YouTube has today announced plans to expand the YouTube Partner Program (YPP) giving more creators and artists an opportunity to make money on YouTube across different creative formats. The program that starts in 2023 will benefit long-form, Shorts and Live creators enabling them to monetise their content.
Susan Wojcicki, CEO of YouTube, says over the last three years, YouTube has paid creators, artists, and media companies enrolled on YPP more than Sh60.3T ($50 billion). “That $50 billion dollars has changed the lives of creators around the world and enabled new voices and stories to be told. We succeed only when our creators succeed and today, we are doubling down by introducing the next chapter in how we reward creativity on our platform by expanding access to our YouTube Partner program.”
The expanded YPP program now makes it easy for Shorts-focused creators to apply to YPP by meeting a threshold of 1K subscribers and 10M Shorts views over 90 days. Long-form creators can also apply to join YPP when they reach 1,000 subscribers and 4,000 watch hours. To support creators who are early in their YouTube journey, YouTube will also introduce a new level of YPP with lower requirements offering earlier access to Fan Funding features like Super Thanks, Super Chat, Super Stickers and Channel Memberships.
Wojcicki adds; “YouTube is offering a unique revenue sharing model for Shorts for both current and future YPP creators. Because ads run between videos in the Shorts Feed, every month, revenue from these ads will be added together and used to reward Shorts creators and help cover costs of music licensing. From the overall amount allocated to creators, they will keep 45% of the revenue, distributed based on their share of total Shorts views. The revenue share remains the same, no matter if they use music or not.”
YouTube is also introducing Creator Music, a new destination that gives creators easy access to an ever-growing catalog of music for use in their videos, while providing artists and music rights holders with a new revenue stream for their music on YouTube. Creators can now buy affordable, high-quality music licenses that offer them full monetising potential—they will keep the same revenue share they’d usually make on videos without any music. And for creators who don’t want to buy a license up front, they will be able to use songs and share revenue with the track’s artist and associated rights holders. Creator Music is currently in beta in the U.S. will expand to more countries in 2023.
Neal Mohan, YouTube’s Chief Product Officer, said: “YouTube’s first-of-its-kind, industry-leading Partner Program changed the game for long-form video. And now we’re changing the game again, this time by opening it up to Short-form creators and introducing revenue sharing to Shorts. This is the first time revenue sharing is being offered for short-form video on any platform at scale, adding to the 10 ways creators can already earn revenue on YouTube. It’ll be available to all of those in YPP — including the new, mobile-first creators, who will be joining the program for the first time.”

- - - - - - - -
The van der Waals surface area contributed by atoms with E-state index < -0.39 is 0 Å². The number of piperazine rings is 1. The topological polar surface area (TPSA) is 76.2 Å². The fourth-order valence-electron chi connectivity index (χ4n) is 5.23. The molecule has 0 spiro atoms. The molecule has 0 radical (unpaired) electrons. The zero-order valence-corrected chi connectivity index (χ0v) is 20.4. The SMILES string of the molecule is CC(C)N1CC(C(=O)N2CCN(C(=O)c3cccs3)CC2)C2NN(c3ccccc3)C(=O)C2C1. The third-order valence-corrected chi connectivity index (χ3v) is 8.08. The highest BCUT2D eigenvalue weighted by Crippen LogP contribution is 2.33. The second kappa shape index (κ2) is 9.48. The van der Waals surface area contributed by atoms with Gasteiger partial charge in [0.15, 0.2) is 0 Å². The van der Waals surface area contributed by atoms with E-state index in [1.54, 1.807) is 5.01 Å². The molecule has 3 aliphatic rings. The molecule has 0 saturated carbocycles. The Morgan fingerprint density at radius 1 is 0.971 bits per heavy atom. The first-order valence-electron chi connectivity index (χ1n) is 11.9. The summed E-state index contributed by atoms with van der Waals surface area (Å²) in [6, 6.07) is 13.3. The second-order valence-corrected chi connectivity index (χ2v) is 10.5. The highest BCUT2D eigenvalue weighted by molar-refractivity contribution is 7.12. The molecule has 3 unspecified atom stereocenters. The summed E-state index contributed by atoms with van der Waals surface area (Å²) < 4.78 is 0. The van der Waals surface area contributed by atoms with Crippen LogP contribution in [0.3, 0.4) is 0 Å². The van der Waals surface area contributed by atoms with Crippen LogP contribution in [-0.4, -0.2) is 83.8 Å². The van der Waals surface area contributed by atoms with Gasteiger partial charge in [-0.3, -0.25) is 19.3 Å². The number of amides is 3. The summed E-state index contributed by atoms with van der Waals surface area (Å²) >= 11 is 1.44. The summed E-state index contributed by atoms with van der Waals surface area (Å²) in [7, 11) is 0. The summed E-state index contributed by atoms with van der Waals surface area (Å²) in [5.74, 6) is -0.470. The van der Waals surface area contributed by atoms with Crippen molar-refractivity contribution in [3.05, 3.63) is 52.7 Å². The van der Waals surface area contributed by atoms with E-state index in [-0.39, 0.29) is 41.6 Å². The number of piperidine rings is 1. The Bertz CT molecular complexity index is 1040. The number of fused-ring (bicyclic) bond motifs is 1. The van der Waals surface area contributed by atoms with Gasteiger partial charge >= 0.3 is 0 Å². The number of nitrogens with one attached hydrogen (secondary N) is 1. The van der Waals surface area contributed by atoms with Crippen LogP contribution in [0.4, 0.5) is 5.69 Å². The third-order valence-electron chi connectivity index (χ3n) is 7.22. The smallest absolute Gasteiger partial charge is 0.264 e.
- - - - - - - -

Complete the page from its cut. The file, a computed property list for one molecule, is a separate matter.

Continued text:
Lyor Cohen, YouTube’s Global Head of Music, said: “Creator Music is the future. We’re building the bridge between artists and creators on YouTube to elevate the soundtrack of the creator economy; it’s a win-win-win for artists, songwriters, creators and fans. With Creator Music, artists have a new way to get their music out into the world; fans can now discover music they love on their favorite creator’s channels, and both creators and artists will have new revenue opportunities.”
These creators and artists are using YouTube to lead the next wave of the creator economy and share how the announcements shared today will impact the broader ecosystem:
Producer/DJ, Marshmello said: “As an artist, Creator Music gives us an opportunity to tap into YouTube’s massive creator community and reach new fans. I’ve built an incredible global audience on YouTube and Creator Music feels like one of the latest evolutions that makes it such a valuable place for my music and more importantly, my fans.”
YouTube creators, Colin and Samir said: “Over the last three years, YouTube has paid out $50 billion to over 2 million creators, artists and media companies. through its Partner Program – more than any other platform. That’s $45 million a day. $1.9 million an hour, $528 a second. Every second. For the last three years. Today’s announcements prove that YouTube is continuing to lead the way in its commitment to creators everywhere.”
Multiformat creator, Kallmekris, said: “So many creators find themselves having to choose between video formats to best serve their unique goals. From a business perspective, the key benefit of Shorts for me is that they help me pull people into my community. Whereas for longform, it brings in a lot more revenue. That’s why this news about the partner program coming to Shorts is so great. My work will be supported in much the same way, no matter the format. That need for a strategic trade-off – weighing up the pros and cons – will disappear.”